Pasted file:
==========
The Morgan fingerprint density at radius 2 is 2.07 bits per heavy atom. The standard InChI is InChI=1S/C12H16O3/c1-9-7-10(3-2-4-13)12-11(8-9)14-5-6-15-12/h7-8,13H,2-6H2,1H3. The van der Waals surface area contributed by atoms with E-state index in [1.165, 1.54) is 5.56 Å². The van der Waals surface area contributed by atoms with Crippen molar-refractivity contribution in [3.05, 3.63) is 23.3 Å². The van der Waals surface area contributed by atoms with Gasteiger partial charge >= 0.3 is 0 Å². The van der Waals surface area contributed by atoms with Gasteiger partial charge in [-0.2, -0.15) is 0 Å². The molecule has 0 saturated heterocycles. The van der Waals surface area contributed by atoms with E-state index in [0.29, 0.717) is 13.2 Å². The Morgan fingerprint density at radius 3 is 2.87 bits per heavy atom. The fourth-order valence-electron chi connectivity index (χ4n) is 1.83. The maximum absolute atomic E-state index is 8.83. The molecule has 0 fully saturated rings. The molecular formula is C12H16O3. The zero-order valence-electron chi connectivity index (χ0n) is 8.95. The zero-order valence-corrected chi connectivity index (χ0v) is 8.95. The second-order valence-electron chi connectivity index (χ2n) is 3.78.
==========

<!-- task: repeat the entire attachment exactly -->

The Morgan fingerprint density at radius 2 is 2.07 bits per heavy atom. The standard InChI is InChI=1S/C12H16O3/c1-9-7-10(3-2-4-13)12-11(8-9)14-5-6-15-12/h7-8,13H,2-6H2,1H3. The van der Waals surface area contributed by atoms with E-state index in [1.165, 1.54) is 5.56 Å². The van der Waals surface area contributed by atoms with Crippen molar-refractivity contribution in [3.05, 3.63) is 23.3 Å². The van der Waals surface area contributed by atoms with Gasteiger partial charge >= 0.3 is 0 Å². The van der Waals surface area contributed by atoms with Gasteiger partial charge in [-0.2, -0.15) is 0 Å². The molecule has 0 saturated heterocycles. The van der Waals surface area contributed by atoms with E-state index in [0.29, 0.717) is 13.2 Å². The Morgan fingerprint density at radius 3 is 2.87 bits per heavy atom. The fourth-order valence-electron chi connectivity index (χ4n) is 1.83. The maximum absolute atomic E-state index is 8.83. The molecule has 0 fully saturated rings. The molecular formula is C12H16O3. The zero-order valence-electron chi connectivity index (χ0n) is 8.95. The zero-order valence-corrected chi connectivity index (χ0v) is 8.95. The second-order valence-electron chi connectivity index (χ2n) is 3.78.